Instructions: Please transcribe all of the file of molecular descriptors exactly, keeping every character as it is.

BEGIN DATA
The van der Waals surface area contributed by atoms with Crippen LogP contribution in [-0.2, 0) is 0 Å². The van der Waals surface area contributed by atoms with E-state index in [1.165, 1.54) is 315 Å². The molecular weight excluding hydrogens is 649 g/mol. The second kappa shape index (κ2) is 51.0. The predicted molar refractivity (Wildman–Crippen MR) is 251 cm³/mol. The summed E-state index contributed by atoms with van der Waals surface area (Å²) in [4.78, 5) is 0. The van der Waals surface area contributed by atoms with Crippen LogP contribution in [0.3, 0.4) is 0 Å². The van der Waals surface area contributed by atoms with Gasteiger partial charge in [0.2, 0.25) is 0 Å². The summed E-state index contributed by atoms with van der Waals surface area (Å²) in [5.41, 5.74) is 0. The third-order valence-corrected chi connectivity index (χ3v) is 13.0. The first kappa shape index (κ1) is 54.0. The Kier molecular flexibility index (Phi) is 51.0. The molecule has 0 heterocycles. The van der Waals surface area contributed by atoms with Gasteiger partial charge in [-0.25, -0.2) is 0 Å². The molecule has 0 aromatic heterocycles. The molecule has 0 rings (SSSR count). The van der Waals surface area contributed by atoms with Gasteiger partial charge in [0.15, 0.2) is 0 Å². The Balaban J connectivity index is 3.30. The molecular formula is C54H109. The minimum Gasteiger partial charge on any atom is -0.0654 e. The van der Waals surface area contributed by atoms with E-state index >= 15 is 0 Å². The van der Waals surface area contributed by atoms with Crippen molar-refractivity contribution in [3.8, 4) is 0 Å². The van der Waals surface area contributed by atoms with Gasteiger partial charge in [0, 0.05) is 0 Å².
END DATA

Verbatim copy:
The van der Waals surface area contributed by atoms with Crippen LogP contribution in [-0.2, 0) is 0 Å². The van der Waals surface area contributed by atoms with E-state index in [1.165, 1.54) is 315 Å². The molecular weight excluding hydrogens is 649 g/mol. The second kappa shape index (κ2) is 51.0. The predicted molar refractivity (Wildman–Crippen MR) is 251 cm³/mol. The summed E-state index contributed by atoms with van der Waals surface area (Å²) in [4.78, 5) is 0. The van der Waals surface area contributed by atoms with Crippen LogP contribution in [0.3, 0.4) is 0 Å². The van der Waals surface area contributed by atoms with Gasteiger partial charge in [0.2, 0.25) is 0 Å². The summed E-state index contributed by atoms with van der Waals surface area (Å²) in [5.41, 5.74) is 0. The third-order valence-corrected chi connectivity index (χ3v) is 13.0. The first kappa shape index (κ1) is 54.0. The Kier molecular flexibility index (Phi) is 51.0. The molecule has 0 heterocycles. The van der Waals surface area contributed by atoms with Gasteiger partial charge in [-0.25, -0.2) is 0 Å². The molecule has 0 aromatic heterocycles. The molecule has 0 rings (SSSR count). The van der Waals surface area contributed by atoms with Gasteiger partial charge in [0.15, 0.2) is 0 Å². The Balaban J connectivity index is 3.30. The molecular formula is C54H109. The minimum Gasteiger partial charge on any atom is -0.0654 e. The van der Waals surface area contributed by atoms with E-state index >= 15 is 0 Å². The van der Waals surface area contributed by atoms with Crippen molar-refractivity contribution in [3.8, 4) is 0 Å². The van der Waals surface area contributed by atoms with Gasteiger partial charge in [0, 0.05) is 0 Å².